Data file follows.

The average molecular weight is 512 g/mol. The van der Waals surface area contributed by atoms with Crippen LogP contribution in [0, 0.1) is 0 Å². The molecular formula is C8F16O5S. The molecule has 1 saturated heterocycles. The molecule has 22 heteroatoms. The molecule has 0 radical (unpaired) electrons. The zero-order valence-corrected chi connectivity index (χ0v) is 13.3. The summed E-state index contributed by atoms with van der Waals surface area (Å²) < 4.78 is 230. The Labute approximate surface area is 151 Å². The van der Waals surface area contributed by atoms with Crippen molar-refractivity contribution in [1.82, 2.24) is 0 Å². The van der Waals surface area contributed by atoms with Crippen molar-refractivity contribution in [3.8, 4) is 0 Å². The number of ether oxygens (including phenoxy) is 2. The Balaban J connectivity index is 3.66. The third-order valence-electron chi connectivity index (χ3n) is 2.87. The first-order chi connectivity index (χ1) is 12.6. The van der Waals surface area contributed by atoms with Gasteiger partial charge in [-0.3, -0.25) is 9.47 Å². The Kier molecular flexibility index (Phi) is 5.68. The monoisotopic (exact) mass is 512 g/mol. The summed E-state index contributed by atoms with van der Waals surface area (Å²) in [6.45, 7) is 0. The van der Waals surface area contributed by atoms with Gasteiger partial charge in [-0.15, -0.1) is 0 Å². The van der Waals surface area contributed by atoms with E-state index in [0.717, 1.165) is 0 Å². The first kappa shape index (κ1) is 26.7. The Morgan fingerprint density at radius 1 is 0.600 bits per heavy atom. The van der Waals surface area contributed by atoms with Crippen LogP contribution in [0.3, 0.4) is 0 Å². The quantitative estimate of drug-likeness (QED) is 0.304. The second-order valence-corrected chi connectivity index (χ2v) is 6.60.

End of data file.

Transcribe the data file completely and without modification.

The average molecular weight is 512 g/mol. The van der Waals surface area contributed by atoms with Crippen LogP contribution in [0, 0.1) is 0 Å². The molecular formula is C8F16O5S. The molecule has 1 saturated heterocycles. The molecule has 22 heteroatoms. The molecule has 0 radical (unpaired) electrons. The zero-order valence-corrected chi connectivity index (χ0v) is 13.3. The summed E-state index contributed by atoms with van der Waals surface area (Å²) < 4.78 is 230. The Labute approximate surface area is 151 Å². The van der Waals surface area contributed by atoms with Crippen molar-refractivity contribution in [1.82, 2.24) is 0 Å². The van der Waals surface area contributed by atoms with Crippen molar-refractivity contribution in [3.8, 4) is 0 Å². The number of ether oxygens (including phenoxy) is 2. The Balaban J connectivity index is 3.66. The third-order valence-electron chi connectivity index (χ3n) is 2.87. The first-order chi connectivity index (χ1) is 12.6. The van der Waals surface area contributed by atoms with Gasteiger partial charge in [-0.3, -0.25) is 9.47 Å². The Kier molecular flexibility index (Phi) is 5.68. The monoisotopic (exact) mass is 512 g/mol. The summed E-state index contributed by atoms with van der Waals surface area (Å²) in [6.45, 7) is 0. The van der Waals surface area contributed by atoms with Gasteiger partial charge in [-0.15, -0.1) is 0 Å². The van der Waals surface area contributed by atoms with E-state index in [0.717, 1.165) is 0 Å². The first kappa shape index (κ1) is 26.7. The Morgan fingerprint density at radius 1 is 0.600 bits per heavy atom. The van der Waals surface area contributed by atoms with Crippen LogP contribution in [0.3, 0.4) is 0 Å². The quantitative estimate of drug-likeness (QED) is 0.304. The second-order valence-corrected chi connectivity index (χ2v) is 6.60.